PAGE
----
Batman, Superman and Captain America were among the superheroes that made their screen debuts in film serials. The superhero serials borrowed heavily from pulp stories, radio shows and comic magazines, and in turn helped lay many of the foundations for future SF movies. Here we take a look at the origins and history of the most influential superhero serials of the thirties and forties.
Universal’s House of Frankenstein sees Boris Karloff as a mad scientist hiring Dracula as a hit man, attempting to cure the Wolf Man and restart the Frankenstein monster. All while J. Carrol Naish’s hunchback is trying to bonk a gypsy girl who’s in love with the werewolf. While the nutty story can be entertaining, this 1944 film’s downfall is its contrived plot and structure. 4/10
Universal’s first monster mashup, made in 1943, is an audience divider. Some enjoy it as a brainless schlockfest, while others find the denigration of the Frankenstein franchise painful to watch. Arguably miscast from the start as the Frankenstein monster, Bela Lugosi saw all his lines cut in the editing room. 4/10
The magic is all but gone from the fourth Universal Frankenstein picture, made in 1942. Although well-paced and entertaining, the film stumbles on a ridiculous, self-contradictory script, a low budget and a Lon Chaney Jr. who isn’t up to the task of replacing Boris Karloff as the monster. 5/10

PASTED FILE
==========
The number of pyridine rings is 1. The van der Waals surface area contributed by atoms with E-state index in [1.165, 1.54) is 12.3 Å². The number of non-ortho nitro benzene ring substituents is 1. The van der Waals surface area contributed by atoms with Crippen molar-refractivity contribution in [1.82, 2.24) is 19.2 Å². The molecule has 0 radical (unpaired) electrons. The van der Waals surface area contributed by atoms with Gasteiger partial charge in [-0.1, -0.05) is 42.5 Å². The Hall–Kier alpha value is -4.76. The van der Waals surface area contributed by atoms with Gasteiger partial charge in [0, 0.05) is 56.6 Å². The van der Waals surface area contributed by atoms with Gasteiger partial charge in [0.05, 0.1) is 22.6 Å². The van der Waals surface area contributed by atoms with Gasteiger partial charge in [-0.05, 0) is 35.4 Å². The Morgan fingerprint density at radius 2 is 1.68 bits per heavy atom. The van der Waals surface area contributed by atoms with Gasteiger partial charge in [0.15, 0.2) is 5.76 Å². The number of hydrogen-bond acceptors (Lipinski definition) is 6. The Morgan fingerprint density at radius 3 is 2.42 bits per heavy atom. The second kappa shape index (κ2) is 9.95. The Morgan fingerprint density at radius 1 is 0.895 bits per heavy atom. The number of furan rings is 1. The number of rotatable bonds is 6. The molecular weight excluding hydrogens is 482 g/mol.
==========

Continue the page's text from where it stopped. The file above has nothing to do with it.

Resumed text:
Lionel Atwill and his hardy troop of bit-part players and slumming has-beens bravely fight their way through an inane and disjointed script on a shoestring budget. Director Joseph H. Lewis adds touches of class to this odd mad scientist/South Seas adventure horror screwball comedy. 3/10
A quick Universal cheapo from 1941, this was the first of Lon Chaney Jr.’s monster movies, and one of his best. Lionel Atwill shines as the mad doctor who pumps Chaney full of electricity, until he becomes a mindless, glow-in-the-dark monster who kills with a touch. 6/10
Basil Rathbone is the son of Frankenstein who moves back to his father’s castle, only to find Boris Karloff and Bela Lugosi hiding in the basement. The latter gives what is perhaps the performance of his lifetime in this visually stunning movie, which unfortunately treats Karloff’s classic monster with little respect. 7/10